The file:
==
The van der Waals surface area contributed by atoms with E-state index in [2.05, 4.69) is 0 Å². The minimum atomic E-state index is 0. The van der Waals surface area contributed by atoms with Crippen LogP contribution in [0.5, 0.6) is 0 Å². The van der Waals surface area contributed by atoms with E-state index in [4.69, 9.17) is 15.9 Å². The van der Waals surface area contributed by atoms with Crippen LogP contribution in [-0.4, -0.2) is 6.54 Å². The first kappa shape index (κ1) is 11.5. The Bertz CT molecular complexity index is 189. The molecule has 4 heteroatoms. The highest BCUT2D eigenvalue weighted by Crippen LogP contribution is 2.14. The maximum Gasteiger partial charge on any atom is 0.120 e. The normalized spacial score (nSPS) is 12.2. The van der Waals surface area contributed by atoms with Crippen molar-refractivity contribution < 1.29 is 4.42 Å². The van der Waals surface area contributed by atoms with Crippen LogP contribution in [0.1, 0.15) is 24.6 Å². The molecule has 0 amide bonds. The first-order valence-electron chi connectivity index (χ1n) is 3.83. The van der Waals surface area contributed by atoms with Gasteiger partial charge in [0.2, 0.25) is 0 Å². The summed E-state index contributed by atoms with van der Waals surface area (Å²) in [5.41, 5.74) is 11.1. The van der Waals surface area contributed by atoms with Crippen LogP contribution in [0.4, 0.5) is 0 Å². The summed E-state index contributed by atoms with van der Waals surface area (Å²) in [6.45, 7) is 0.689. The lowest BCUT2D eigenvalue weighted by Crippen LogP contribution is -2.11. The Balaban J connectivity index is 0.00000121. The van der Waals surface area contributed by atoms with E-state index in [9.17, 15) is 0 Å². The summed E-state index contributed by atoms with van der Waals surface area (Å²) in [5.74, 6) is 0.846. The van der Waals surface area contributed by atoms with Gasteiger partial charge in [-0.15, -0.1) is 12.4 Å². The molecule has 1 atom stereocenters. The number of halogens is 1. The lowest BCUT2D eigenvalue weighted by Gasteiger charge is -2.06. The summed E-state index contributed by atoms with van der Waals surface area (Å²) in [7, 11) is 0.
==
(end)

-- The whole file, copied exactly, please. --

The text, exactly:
The van der Waals surface area contributed by atoms with E-state index in [2.05, 4.69) is 0 Å². The minimum atomic E-state index is 0. The van der Waals surface area contributed by atoms with Crippen LogP contribution in [0.5, 0.6) is 0 Å². The van der Waals surface area contributed by atoms with E-state index in [4.69, 9.17) is 15.9 Å². The van der Waals surface area contributed by atoms with Crippen LogP contribution in [-0.4, -0.2) is 6.54 Å². The first kappa shape index (κ1) is 11.5. The Bertz CT molecular complexity index is 189. The molecule has 4 heteroatoms. The highest BCUT2D eigenvalue weighted by Crippen LogP contribution is 2.14. The maximum Gasteiger partial charge on any atom is 0.120 e. The normalized spacial score (nSPS) is 12.2. The van der Waals surface area contributed by atoms with Crippen molar-refractivity contribution < 1.29 is 4.42 Å². The van der Waals surface area contributed by atoms with Crippen LogP contribution in [0.1, 0.15) is 24.6 Å². The molecule has 0 amide bonds. The first-order valence-electron chi connectivity index (χ1n) is 3.83. The van der Waals surface area contributed by atoms with Gasteiger partial charge in [0.2, 0.25) is 0 Å². The summed E-state index contributed by atoms with van der Waals surface area (Å²) in [5.41, 5.74) is 11.1. The van der Waals surface area contributed by atoms with Crippen LogP contribution in [0.4, 0.5) is 0 Å². The summed E-state index contributed by atoms with van der Waals surface area (Å²) in [6.45, 7) is 0.689. The lowest BCUT2D eigenvalue weighted by Crippen LogP contribution is -2.11. The Balaban J connectivity index is 0.00000121. The van der Waals surface area contributed by atoms with E-state index in [9.17, 15) is 0 Å². The summed E-state index contributed by atoms with van der Waals surface area (Å²) in [5.74, 6) is 0.846. The van der Waals surface area contributed by atoms with Gasteiger partial charge in [-0.15, -0.1) is 12.4 Å². The molecule has 1 atom stereocenters. The number of halogens is 1. The lowest BCUT2D eigenvalue weighted by Gasteiger charge is -2.06. The summed E-state index contributed by atoms with van der Waals surface area (Å²) in [7, 11) is 0.